If anything, these rules are too lax. The proposal exempts more than 80% of today’s fossil gas power plants, many of which operate in communities’ backyards and are some of the dirtiest and most expensive in the country.

But while the planet burns, the electric utility association wants weaker rules and is planning to oppose the Biden administration’s proposal.

It’s particularly egregious to watch this play out on Southern California Edison’s watch. The trade group’s opposition is completely out of line with SCE’s own climate commitments to be 80% clean by 2030 and 100% by 2045. It’s also inconsistent with California law, which will hold the utility to that 2045 deadline. Under Gov. Gavin Newsom’s leadership, it’s already clear that our state will not be building new gas plants. SCE has no justification for opposing Biden’s plan.

The West Coast should become a leader in building and deploying floating wind turbines, which could be installed far enough from shore to have minimal impact on views.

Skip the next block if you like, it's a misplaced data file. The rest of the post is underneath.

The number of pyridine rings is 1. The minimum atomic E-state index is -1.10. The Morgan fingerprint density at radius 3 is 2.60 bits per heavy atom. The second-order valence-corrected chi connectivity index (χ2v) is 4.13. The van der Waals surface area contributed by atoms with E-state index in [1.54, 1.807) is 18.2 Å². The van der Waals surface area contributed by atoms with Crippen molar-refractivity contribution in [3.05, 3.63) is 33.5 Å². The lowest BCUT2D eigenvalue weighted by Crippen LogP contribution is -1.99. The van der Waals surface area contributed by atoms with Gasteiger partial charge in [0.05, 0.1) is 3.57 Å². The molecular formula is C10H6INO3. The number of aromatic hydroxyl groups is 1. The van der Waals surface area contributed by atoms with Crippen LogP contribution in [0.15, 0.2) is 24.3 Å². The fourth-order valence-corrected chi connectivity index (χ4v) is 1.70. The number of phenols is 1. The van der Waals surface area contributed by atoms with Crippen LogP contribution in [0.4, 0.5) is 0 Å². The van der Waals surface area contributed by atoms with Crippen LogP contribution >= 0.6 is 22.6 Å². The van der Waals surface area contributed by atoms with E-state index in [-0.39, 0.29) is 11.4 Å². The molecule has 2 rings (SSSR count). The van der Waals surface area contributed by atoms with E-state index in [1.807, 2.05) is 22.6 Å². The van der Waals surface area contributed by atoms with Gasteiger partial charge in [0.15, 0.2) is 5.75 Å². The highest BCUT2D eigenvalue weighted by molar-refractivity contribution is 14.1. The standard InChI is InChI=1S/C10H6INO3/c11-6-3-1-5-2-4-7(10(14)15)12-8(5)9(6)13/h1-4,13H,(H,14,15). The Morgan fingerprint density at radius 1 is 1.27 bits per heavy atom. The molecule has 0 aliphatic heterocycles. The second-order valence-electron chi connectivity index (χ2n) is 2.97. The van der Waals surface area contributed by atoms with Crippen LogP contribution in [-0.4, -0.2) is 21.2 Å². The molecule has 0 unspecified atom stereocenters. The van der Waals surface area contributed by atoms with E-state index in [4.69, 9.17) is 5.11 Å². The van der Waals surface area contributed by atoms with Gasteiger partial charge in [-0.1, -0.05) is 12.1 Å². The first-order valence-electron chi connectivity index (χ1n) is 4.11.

Aug. 1, 2023

Unfortunately, we’ve seen this kind of behavior from utilities for decades. As my research has documented, electric utilities have worked to spread climate denial and delay climate action for the last 50 years.

Since 2000, electric utilities have consistently argued that they can continue building new fossil fuel plants because they will be able to use “clean coal” and “carbon capture” technologies. My research found that the utility industry has talked more about these fossil fuel solutions than all renewable energy technologies combined. Yet now, the Edison Electric Institute plans to argue that carbon capture will be too “difficult.”


The truth is that electric utilities could profit from the clean energy revolution — if they would only get out of their own way. As Americans transition to electric vehicles and heat pumps, demand for electricity will grow. Electric utilities have a chance to win big.